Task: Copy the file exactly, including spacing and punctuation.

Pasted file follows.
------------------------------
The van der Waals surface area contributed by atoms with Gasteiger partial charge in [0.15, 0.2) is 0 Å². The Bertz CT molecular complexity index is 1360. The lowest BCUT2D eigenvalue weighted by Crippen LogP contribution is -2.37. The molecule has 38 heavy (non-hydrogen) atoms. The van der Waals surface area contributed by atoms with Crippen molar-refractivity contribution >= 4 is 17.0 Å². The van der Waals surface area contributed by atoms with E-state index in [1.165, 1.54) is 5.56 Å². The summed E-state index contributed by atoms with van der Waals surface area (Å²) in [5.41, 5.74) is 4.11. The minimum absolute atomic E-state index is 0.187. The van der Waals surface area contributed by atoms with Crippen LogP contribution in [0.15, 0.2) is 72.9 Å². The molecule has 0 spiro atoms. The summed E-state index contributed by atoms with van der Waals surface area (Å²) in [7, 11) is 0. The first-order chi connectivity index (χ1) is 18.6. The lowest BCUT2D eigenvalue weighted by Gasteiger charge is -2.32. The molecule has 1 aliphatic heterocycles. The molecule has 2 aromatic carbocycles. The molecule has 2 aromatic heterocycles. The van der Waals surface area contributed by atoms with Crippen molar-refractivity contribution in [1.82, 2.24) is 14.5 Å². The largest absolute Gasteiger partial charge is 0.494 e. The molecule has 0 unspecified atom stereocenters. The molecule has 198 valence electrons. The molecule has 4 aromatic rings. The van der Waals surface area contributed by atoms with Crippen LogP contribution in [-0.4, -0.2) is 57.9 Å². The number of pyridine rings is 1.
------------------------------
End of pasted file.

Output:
The van der Waals surface area contributed by atoms with Gasteiger partial charge in [0.15, 0.2) is 0 Å². The Bertz CT molecular complexity index is 1360. The lowest BCUT2D eigenvalue weighted by Crippen LogP contribution is -2.37. The molecule has 38 heavy (non-hydrogen) atoms. The van der Waals surface area contributed by atoms with Crippen molar-refractivity contribution >= 4 is 17.0 Å². The van der Waals surface area contributed by atoms with E-state index in [1.165, 1.54) is 5.56 Å². The summed E-state index contributed by atoms with van der Waals surface area (Å²) in [5.41, 5.74) is 4.11. The minimum absolute atomic E-state index is 0.187. The van der Waals surface area contributed by atoms with Crippen LogP contribution in [0.15, 0.2) is 72.9 Å². The molecule has 0 spiro atoms. The summed E-state index contributed by atoms with van der Waals surface area (Å²) in [7, 11) is 0. The first-order chi connectivity index (χ1) is 18.6. The lowest BCUT2D eigenvalue weighted by Gasteiger charge is -2.32. The molecule has 1 aliphatic heterocycles. The molecule has 2 aromatic carbocycles. The molecule has 2 aromatic heterocycles. The van der Waals surface area contributed by atoms with Crippen molar-refractivity contribution in [1.82, 2.24) is 14.5 Å². The largest absolute Gasteiger partial charge is 0.494 e. The molecule has 0 unspecified atom stereocenters. The molecule has 198 valence electrons. The molecule has 4 aromatic rings. The van der Waals surface area contributed by atoms with Crippen LogP contribution in [-0.4, -0.2) is 57.9 Å². The number of pyridine rings is 1.